Michael Jaeger, partner and patent attorney at European intellectual property firm, Withers & Rogers

The Government’s focus on investing in driving economic growth will be seen as a boon by the UK’s innovative businesses. In particular, the decision to boost spending on R&D activity in the UK by £22bn and extend the scope of the R&D tax relief scheme to include investments in cloud computing and data costs, will encourage businesses to invest in improvements that will drive UK productivity.   

As well as this, the new £1.4bn Global Britain Investment Fund that has been established will help to attract investment from overseas into rich seams of research in sectors such as life sciences and electric vehicle technologies.  

A funding increase announced for Innovate UK, which supports the development of early-stage businesses, will further encourage innovation across the country. Since 2007, Innovate UK has invested around £2.5bn to support innovation activity, helped 8,500 organisations create approximately 70,000 jobs, and added an estimated £18bn of value to the UK economy, producing an impressive return of over £7 for every £1 invested. 

For businesses looking to make the most of this funding boost for innovation and the tax incentives available, it’s important that they consider using patent protection to support their endeavours. With corporation tax increases due to be introduced in April 2023, and many industries still adjusting to a post-Brexit economy, as well as the impacts of the pandemic, maximising the available tax reliefs is vital. 

By filing patent applications, businesses can take advantage of the Government’s Patent Box scheme, as well as R&D tax relief, assuming they meet eligibility criteria. Patent Box was launched by HMRC in 2013, cutting corporation tax from 19% to 10% on profits from the sale of patented technologies1. While corporation tax is set to rise to 25% in about 18 months’ time, the lower rate of 10% will still apply, making it even more important that innovative companies make full use of Patent Box to enhance their cash position. 

A single qualifying intellectual property right, such as a UK patent, can be used to reduce corporation tax on all worldwide profits relating to sales of a qualifying item. As a result, this can add up to a considerable reduction in their corporate tax liability. It’s important to bear in mind that when skilfully prepared, patents can be granted for incremental advances in technology, not just major leaps forward.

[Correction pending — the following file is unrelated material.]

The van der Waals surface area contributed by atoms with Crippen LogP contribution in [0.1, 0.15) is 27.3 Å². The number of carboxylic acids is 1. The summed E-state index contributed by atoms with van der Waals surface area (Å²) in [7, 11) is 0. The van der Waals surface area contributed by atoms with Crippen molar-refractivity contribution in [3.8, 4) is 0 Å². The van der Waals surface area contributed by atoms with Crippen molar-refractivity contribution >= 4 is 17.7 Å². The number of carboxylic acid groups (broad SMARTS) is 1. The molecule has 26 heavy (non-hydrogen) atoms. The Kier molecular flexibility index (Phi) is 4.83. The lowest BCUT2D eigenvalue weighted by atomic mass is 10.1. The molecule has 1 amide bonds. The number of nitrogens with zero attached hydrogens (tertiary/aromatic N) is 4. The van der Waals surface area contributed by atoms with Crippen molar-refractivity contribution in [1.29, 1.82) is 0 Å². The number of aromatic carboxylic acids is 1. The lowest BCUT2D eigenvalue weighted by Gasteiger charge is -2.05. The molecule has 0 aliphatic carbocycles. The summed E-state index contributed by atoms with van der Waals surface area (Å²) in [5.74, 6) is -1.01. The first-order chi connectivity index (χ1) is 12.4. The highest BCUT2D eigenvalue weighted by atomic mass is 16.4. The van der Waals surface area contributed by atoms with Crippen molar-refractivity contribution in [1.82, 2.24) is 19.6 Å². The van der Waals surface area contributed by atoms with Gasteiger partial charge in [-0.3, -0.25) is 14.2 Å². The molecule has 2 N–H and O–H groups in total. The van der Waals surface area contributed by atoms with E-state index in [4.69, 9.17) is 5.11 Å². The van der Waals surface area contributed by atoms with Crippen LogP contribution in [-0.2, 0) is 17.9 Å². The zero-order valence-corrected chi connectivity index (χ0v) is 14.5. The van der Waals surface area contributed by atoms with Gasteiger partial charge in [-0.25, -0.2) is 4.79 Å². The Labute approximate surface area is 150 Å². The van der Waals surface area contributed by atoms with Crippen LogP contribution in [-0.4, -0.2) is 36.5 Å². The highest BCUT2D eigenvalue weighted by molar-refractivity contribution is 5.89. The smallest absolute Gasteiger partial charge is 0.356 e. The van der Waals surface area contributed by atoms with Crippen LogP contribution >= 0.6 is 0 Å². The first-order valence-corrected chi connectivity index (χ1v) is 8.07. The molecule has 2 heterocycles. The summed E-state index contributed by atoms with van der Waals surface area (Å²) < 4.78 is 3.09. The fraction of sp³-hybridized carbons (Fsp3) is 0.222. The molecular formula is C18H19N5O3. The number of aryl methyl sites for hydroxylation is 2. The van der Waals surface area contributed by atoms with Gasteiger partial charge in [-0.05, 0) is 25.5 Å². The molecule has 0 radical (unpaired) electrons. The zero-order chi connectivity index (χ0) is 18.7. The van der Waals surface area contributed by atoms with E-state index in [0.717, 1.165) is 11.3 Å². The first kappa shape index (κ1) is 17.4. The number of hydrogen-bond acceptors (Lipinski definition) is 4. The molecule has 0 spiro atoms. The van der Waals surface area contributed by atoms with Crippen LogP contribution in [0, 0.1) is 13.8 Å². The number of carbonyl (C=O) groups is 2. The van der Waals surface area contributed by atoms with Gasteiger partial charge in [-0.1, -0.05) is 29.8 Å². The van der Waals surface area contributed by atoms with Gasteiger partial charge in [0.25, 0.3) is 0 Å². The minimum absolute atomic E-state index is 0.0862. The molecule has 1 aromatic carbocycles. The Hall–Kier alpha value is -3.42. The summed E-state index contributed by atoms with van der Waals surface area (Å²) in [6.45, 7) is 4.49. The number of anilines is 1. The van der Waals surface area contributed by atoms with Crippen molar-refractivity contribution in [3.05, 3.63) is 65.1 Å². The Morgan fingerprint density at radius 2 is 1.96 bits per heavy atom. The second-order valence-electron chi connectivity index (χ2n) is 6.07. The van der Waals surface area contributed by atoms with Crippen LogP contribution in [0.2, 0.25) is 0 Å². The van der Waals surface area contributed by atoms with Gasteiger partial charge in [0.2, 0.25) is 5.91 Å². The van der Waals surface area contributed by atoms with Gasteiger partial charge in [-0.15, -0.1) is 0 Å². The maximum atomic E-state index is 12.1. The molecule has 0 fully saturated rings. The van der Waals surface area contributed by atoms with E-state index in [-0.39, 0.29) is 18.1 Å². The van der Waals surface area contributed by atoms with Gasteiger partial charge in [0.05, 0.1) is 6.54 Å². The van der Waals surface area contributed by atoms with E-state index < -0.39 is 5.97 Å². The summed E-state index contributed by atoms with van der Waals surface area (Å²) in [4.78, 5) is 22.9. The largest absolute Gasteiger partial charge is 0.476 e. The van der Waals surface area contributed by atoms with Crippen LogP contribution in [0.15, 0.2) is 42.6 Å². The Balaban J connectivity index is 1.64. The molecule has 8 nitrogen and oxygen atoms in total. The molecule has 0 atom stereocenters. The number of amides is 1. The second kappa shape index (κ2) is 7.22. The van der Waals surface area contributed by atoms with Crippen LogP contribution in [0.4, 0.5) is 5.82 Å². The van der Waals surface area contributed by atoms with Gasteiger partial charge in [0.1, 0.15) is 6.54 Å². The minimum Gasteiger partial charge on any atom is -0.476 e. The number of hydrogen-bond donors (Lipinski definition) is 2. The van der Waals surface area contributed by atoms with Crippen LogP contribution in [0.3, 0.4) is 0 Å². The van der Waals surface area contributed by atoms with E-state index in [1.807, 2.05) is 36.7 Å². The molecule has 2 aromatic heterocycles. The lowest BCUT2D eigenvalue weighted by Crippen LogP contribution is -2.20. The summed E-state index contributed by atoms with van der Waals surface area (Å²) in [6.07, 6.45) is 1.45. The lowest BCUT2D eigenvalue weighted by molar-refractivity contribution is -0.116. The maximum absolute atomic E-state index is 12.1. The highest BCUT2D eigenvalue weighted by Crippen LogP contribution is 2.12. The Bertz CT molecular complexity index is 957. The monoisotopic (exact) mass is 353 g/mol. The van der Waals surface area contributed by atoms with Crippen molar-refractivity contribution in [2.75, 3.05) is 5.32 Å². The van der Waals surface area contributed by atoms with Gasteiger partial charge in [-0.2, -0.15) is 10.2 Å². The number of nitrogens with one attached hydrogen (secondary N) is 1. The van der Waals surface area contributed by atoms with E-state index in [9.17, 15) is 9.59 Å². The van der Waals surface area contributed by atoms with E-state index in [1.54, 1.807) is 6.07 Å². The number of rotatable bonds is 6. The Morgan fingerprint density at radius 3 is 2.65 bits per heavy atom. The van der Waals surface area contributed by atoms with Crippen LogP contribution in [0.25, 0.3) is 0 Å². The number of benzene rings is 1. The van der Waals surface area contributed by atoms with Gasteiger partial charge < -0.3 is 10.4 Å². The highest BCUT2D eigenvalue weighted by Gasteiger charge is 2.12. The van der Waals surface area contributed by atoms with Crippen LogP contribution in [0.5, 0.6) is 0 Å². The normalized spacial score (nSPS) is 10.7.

Failing to claim, or under-claiming, tax reliefs such as Patent Box and R&D tax credits, could mean businesses will miss out on substantial financial savings. Although the total support claimed through these schemes is increasing, not every sector is making the most of the support available. For example, while manufacturing makes up a quarter of R&D tax relief claims, industries such as construction and transportation have barely scratched the surface.  

In a similar vein, the recently released Patent Box statistics also show an increase in the number of companies claiming the relief, with numbers rising annually since its introduction in 2013. However, once again it is the manufacturing sector that is taking best advantage, making up over half of the businesses that claimed. Other sectors that may not consider themselves inherently ‘innovative’ need further encouragement from the Government to consider both R&D tax relief and the Patent Box scheme, as they may be surprised at what they can claim for. If numbers in sectors other than manufacturing fail to improve, the Government might need to take a new approach to promoting its Patent Box scheme.  

Within the Budget documents themselves, the Government has acknowledged the economic value of patents to regional development, and its ‘levelling up’ agenda. Should this mean greater investment in regional innovation centres in future? 

Following the Budget, innovative companies should review their R&D activity and consider how to make best use of the fresh funding and tax reliefs available. In what has been, and continues to be, a challenging period, any financial savings on offer should be grabbed with both hands.


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